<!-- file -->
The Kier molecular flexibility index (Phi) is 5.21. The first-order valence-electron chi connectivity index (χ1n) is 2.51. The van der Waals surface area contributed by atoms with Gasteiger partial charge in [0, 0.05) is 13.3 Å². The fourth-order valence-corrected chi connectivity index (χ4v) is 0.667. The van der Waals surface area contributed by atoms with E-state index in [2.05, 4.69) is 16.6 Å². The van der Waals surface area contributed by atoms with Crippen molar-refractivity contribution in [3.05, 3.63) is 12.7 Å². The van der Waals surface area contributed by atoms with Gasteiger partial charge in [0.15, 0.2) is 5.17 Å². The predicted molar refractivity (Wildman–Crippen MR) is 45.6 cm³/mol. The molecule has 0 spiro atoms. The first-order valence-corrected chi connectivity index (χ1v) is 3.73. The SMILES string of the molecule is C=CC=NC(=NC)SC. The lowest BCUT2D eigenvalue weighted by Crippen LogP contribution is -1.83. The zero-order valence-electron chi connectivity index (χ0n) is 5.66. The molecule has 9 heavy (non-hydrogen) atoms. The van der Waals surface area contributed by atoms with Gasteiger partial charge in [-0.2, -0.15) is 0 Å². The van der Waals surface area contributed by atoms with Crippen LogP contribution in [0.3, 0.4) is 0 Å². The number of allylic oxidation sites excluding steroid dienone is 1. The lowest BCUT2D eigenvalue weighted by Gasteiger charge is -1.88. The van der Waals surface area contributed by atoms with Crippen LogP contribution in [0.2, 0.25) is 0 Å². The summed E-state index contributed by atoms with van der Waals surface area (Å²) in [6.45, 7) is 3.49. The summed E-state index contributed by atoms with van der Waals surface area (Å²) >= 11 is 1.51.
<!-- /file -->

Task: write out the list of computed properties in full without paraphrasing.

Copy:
The Kier molecular flexibility index (Phi) is 5.21. The first-order valence-electron chi connectivity index (χ1n) is 2.51. The van der Waals surface area contributed by atoms with Gasteiger partial charge in [0, 0.05) is 13.3 Å². The fourth-order valence-corrected chi connectivity index (χ4v) is 0.667. The van der Waals surface area contributed by atoms with E-state index in [2.05, 4.69) is 16.6 Å². The van der Waals surface area contributed by atoms with Crippen molar-refractivity contribution in [3.05, 3.63) is 12.7 Å². The van der Waals surface area contributed by atoms with Gasteiger partial charge in [0.15, 0.2) is 5.17 Å². The predicted molar refractivity (Wildman–Crippen MR) is 45.6 cm³/mol. The molecule has 0 spiro atoms. The first-order valence-corrected chi connectivity index (χ1v) is 3.73. The SMILES string of the molecule is C=CC=NC(=NC)SC. The lowest BCUT2D eigenvalue weighted by Crippen LogP contribution is -1.83. The zero-order valence-electron chi connectivity index (χ0n) is 5.66. The molecule has 9 heavy (non-hydrogen) atoms. The van der Waals surface area contributed by atoms with Gasteiger partial charge in [-0.2, -0.15) is 0 Å². The van der Waals surface area contributed by atoms with Crippen LogP contribution in [0.3, 0.4) is 0 Å². The number of allylic oxidation sites excluding steroid dienone is 1. The lowest BCUT2D eigenvalue weighted by Gasteiger charge is -1.88. The van der Waals surface area contributed by atoms with Crippen LogP contribution in [0.2, 0.25) is 0 Å². The summed E-state index contributed by atoms with van der Waals surface area (Å²) in [6.45, 7) is 3.49. The summed E-state index contributed by atoms with van der Waals surface area (Å²) >= 11 is 1.51.